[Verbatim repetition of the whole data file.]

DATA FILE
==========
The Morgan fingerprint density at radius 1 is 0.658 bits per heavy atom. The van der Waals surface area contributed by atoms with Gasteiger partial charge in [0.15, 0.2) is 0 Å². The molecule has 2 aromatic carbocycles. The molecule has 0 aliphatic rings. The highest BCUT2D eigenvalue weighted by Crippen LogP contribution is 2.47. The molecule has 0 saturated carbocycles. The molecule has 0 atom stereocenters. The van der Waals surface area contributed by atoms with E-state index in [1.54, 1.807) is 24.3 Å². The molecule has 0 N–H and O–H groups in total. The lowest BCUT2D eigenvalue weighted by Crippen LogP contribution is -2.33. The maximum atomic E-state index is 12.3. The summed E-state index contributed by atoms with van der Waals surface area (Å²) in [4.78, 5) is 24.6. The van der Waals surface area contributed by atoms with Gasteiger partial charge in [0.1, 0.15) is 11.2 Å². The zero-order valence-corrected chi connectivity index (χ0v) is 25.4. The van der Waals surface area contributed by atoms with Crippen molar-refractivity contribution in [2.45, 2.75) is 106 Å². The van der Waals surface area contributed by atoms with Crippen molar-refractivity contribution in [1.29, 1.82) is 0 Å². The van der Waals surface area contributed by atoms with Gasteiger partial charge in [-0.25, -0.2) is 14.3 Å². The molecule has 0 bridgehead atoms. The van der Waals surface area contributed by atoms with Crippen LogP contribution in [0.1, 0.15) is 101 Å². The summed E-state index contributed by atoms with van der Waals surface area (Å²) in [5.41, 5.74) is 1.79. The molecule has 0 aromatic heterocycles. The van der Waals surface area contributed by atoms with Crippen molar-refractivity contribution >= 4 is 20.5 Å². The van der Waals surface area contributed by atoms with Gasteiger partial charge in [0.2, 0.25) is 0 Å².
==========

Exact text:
The Morgan fingerprint density at radius 1 is 0.658 bits per heavy atom. The van der Waals surface area contributed by atoms with Gasteiger partial charge in [0.15, 0.2) is 0 Å². The molecule has 2 aromatic carbocycles. The molecule has 0 aliphatic rings. The highest BCUT2D eigenvalue weighted by Crippen LogP contribution is 2.47. The molecule has 0 saturated carbocycles. The molecule has 0 atom stereocenters. The van der Waals surface area contributed by atoms with E-state index in [1.54, 1.807) is 24.3 Å². The molecule has 0 N–H and O–H groups in total. The lowest BCUT2D eigenvalue weighted by Crippen LogP contribution is -2.33. The maximum atomic E-state index is 12.3. The summed E-state index contributed by atoms with van der Waals surface area (Å²) in [4.78, 5) is 24.6. The van der Waals surface area contributed by atoms with Gasteiger partial charge in [0.1, 0.15) is 11.2 Å². The zero-order valence-corrected chi connectivity index (χ0v) is 25.4. The van der Waals surface area contributed by atoms with Crippen molar-refractivity contribution in [2.45, 2.75) is 106 Å². The van der Waals surface area contributed by atoms with Crippen molar-refractivity contribution in [1.29, 1.82) is 0 Å². The van der Waals surface area contributed by atoms with Gasteiger partial charge in [-0.25, -0.2) is 14.3 Å². The molecule has 0 bridgehead atoms. The van der Waals surface area contributed by atoms with Crippen LogP contribution in [0.1, 0.15) is 101 Å². The summed E-state index contributed by atoms with van der Waals surface area (Å²) in [5.41, 5.74) is 1.79. The molecule has 0 aromatic heterocycles. The van der Waals surface area contributed by atoms with Crippen molar-refractivity contribution >= 4 is 20.5 Å². The van der Waals surface area contributed by atoms with Gasteiger partial charge in [0.2, 0.25) is 0 Å².